4. How is the city of Oakland characterized in the novel? How does the city’s gentrification affect the novel’s characters? Their attitudes toward home and stability?
  5. In the first chapter of the novel, Tony Loneman notes that part of his “street smarts” is an awareness of what people truly think about him: “They look at me like I already did some shit, so I might as well do the shit they’re looking at me like that for” (p. 17). Can you relate to Tony, or know someone who might? In what other ways do stereotypes and preconceptions we hold about other people affect our behavior? How might they affect the behavior of those we are stereotyping?
  6. When readers are first introduced to Dene Oxendene, we learn of his impulse to tag various spots around the city. Are there graffiti artists in your own neighborhoods or communities? How might graffiti change or recontextualize a space?
  7. When Two Shoes attempts to encourage Opal Viola Victoria Bear Shield to join the group of teenagers that hang out along the shoreline on Alcatraz, Opal tells him to “stop talking like an Indian…You’re not an Indian, TS. You’re a teddy bear” (p. 51). In response, Two Shoes tells her an anecdote about Teddy Roosevelt. Had you heard this anecdote before? How did it affect your experience of their conversation? Are there other moments in the novel where characters attempt to define the authenticity of Indian identity?
  8. On page 58, Opal’s mother tells her that she needs to honor her people “by living right, by telling our stories. [That] the world was made of stories, nothing else, and stories about stories.” What is the relationship between storytelling and power in the novel? Between storytelling and historical memory?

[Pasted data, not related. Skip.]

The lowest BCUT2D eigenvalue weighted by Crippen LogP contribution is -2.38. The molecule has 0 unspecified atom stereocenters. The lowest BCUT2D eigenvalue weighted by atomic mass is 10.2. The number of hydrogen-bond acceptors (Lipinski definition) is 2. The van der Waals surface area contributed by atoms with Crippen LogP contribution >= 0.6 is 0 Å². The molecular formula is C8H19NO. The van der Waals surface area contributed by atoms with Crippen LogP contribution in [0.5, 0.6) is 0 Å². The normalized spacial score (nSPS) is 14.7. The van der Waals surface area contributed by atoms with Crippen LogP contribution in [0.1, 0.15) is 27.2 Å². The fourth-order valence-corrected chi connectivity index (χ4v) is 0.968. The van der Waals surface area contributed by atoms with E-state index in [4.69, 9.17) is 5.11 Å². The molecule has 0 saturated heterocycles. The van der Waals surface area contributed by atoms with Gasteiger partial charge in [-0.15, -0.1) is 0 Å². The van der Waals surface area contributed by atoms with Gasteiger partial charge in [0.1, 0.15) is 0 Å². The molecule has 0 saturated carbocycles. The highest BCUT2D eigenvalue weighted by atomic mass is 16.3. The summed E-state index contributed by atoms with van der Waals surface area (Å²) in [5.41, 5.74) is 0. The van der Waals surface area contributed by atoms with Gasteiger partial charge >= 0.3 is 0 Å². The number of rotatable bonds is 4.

9. How is femininity depicted in There There? What roles do the female characters assume in their community? Within their families?
  10. On page 77, Edwin Black asserts, “The problem with Indigenous art in general is that it’s stuck in the past.” How does the tension between modernity and tradition emerge throughout the narrative? Which characters seek to find a balance between honoring the past and looking toward the future? Are they successful?
  11. When Orvil asks his great-aunt why she never taught him and his brothers anything about being Indian, she responds: “Cheyenne way, we let you learn for yourself, then teach you when you’re ready” (p. 199). Despite Opal’s reluctance, Orvil chooses to participate in the powwow. How do his brothers react to it? What is the powwow’s importance for each of the Red Feather brothers? Did the Interlude on pages 134-141 affect your reading of the Big Oakland Powwow and its events?
  12. In There There, generational attitudes toward spirituality in the Native community are diverse and wide-ranging. Which characters embrace their elders’ spiritual practices? Which doubt their efficacy? Are there any moments in the book where spirituality offered a unique explanation about—or perspective on—an event?
  13. Tony’s perspective both opens and closes There There. Why do you think Orange made this choice for the novel?
  14. In interviews, Orange frequently refers to There There as a “polyphonic” novel. In literature, a polyphonic novel is one that gives weight to a variety of simultaneous points of view and voices: sometimes conflicting, sometimes in agreement. Why might Orange have chosen this structure for his novel? Have you read any other books that rely on this structure? What is gained by featuring multiple perspectives? What is lost?

Source material for There, There discussion questions from Penguin Random House.